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Hemingrey Glass insulator

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Posted 7 years ago


(1 item)

I located these two Hemingrey glass insulators yesterday when we were excavting a sinkhole on our city sno-mobile trail. Turns out there were two old stone and mason structures underneath that were starting to fill in with dirt from the trail after a series of heavy rains. I managed to rescue them before we had to fill in the structures to prevent further damage to our trail. I located several types of Hemingrey insulators on the internet but none exactly this style. I am trying to determine their approximate age. Any help out there?? ken

Unsolved Mystery

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  1. Erin, 7 years ago
    Are there any other markings on it besides the H. G. Co?
  2. sledguy, 7 years ago
    There is a capital H on the very top.
  3. Erin, 7 years ago
    Sorry to be so specific but any specifications on width and height or anything?
  4. beehivehunter, 7 years ago
    These are standard CD145 Aqua colored railroad beehives with prismic style embossing. There production was made in the millions in the 1960's and can be found quite prevalent through out the lower 48 states. I have around 50 of them myself and make great yard ornaments.
    Check out website; for more detailed information.
    Nice fine though!
  5. sledguy, 7 years ago
    They are 4and 1/4 in. hi and 3and 1/8 in. wide at base and if these are from the 60's they would have had to been put in there by aliens.
  6. Erin, 7 years ago
    I was thinking more like early 1900s. Growing up I lived in a house that was only ever owned by my family. The first ones to live in it were back in the early 1900's (about 1905ish). when we moved in many many years later, we somehow inherited one of these as well with the house and looks the same. The website below shows its from 1880's-1930's.
    If you click on some of the ones people have posted below, there are ones that are very very close. They seem to all be a little bit different. Can't be entirely sure, but this is what I have found and know. Not sure if they're worth anything, but good luck!
  7. beehivehunter, 7 years ago
    You boys keep believing what you want to believe.
  8. sledguy, 7 years ago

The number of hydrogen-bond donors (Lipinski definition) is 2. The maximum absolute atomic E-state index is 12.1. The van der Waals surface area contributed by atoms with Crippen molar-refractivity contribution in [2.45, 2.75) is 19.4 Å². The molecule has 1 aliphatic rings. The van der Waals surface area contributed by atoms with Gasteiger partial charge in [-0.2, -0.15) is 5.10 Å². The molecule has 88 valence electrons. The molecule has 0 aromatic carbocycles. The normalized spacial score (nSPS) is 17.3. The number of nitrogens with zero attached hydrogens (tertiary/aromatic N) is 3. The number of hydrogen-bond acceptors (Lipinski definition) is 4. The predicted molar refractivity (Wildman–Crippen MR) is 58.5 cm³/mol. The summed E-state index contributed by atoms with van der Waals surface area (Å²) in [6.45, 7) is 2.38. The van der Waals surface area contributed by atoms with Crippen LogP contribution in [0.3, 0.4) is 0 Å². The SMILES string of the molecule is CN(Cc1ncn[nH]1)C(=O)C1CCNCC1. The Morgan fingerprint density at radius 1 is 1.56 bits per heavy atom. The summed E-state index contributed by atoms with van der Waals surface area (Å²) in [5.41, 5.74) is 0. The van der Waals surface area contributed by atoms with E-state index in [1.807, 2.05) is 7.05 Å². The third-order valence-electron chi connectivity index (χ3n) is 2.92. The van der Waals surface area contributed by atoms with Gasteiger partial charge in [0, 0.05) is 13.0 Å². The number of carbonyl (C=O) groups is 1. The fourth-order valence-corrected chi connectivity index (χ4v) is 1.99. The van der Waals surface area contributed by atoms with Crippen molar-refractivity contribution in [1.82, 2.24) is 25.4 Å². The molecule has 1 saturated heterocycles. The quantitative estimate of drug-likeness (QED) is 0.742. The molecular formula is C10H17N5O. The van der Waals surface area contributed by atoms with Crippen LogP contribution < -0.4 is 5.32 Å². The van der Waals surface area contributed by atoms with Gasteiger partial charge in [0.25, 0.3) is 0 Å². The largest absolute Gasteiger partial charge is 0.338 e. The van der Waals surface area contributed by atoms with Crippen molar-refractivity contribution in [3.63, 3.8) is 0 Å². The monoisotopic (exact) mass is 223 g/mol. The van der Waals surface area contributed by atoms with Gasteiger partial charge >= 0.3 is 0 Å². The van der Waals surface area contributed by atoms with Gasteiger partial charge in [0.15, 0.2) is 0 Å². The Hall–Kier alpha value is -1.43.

Thanks Erin, it sure looks like the mystery is solved. That was the same era my search had put it in also. The proof is in the pictures!!
  9. beehivehunter, 7 years ago
    Your right they were produced through the thirties and I mistakenly meant they were distribed on the lines through the sixties as I had a linesmen tell me that put up alot of them replacing broken ones. The prismic style embossing were used on some of the ones last produced. The linesmen that I talked with told me that there were alot of these beehives were warehoused by the cases.
    I am curious as what were the rooms that you found them in? Old storm cellars ? How big were the rooms to have mounted insulators in side them? Were the two that you pictured the only ones that you found or did it at one point there might have been more? My your pictures the walls and ceiling of the room looked pretty intact for being motared in stone.
  10. sledguy, 7 years ago
    The buildings we found them in were all that was left of what was probably old warehouses from around the turn of the century. They were located along an area that was thriving along the lakefront at that time. Copper was still king and being shipped worldwide from both sides of the Portage Lake shipping canal. The trail was originally railroad tracks that passed over these structures so they had to be well constructed. They most likely were airtight until the trail was modified about 10 yrs. ago. The remaining buildings were 16 ft. wide and at least 8 ft. high and about 14 ft. into the hillside. There was at least 20 ft. of earth above them. The two insulators were all we found. The wood crossbar they were mounted on fell apart in my hands as I pulled it from the wall. The arched roof was approx. 2 ft. thick and the walls were also. Nice stonework!
  11. beehivehunter, 7 years ago
    Wow awesome ! Think of the mastercrafting that it took to build such rooms to last this span of time. Just like stepping back in time a few centuries. If the walls could only talk.
    Thanks for the information.
  12. sledguy, 7 years ago
    My sentiments exactly. It was a neat,tho brief, trip back in time. Glad to share.
  13. H.G.Co.162 H.G.Co.162, 7 years ago
    Nice find! These were made by the Hemingray glass Co. These do have prism style embossing and were made around 1895-1905. They are one of the more common styles of insulators made and were mostly used by railroads. Thanks for sharing your find!
  14. SpiritBear SpiritBear, 2 years ago
    Michigan's Portage Lake?

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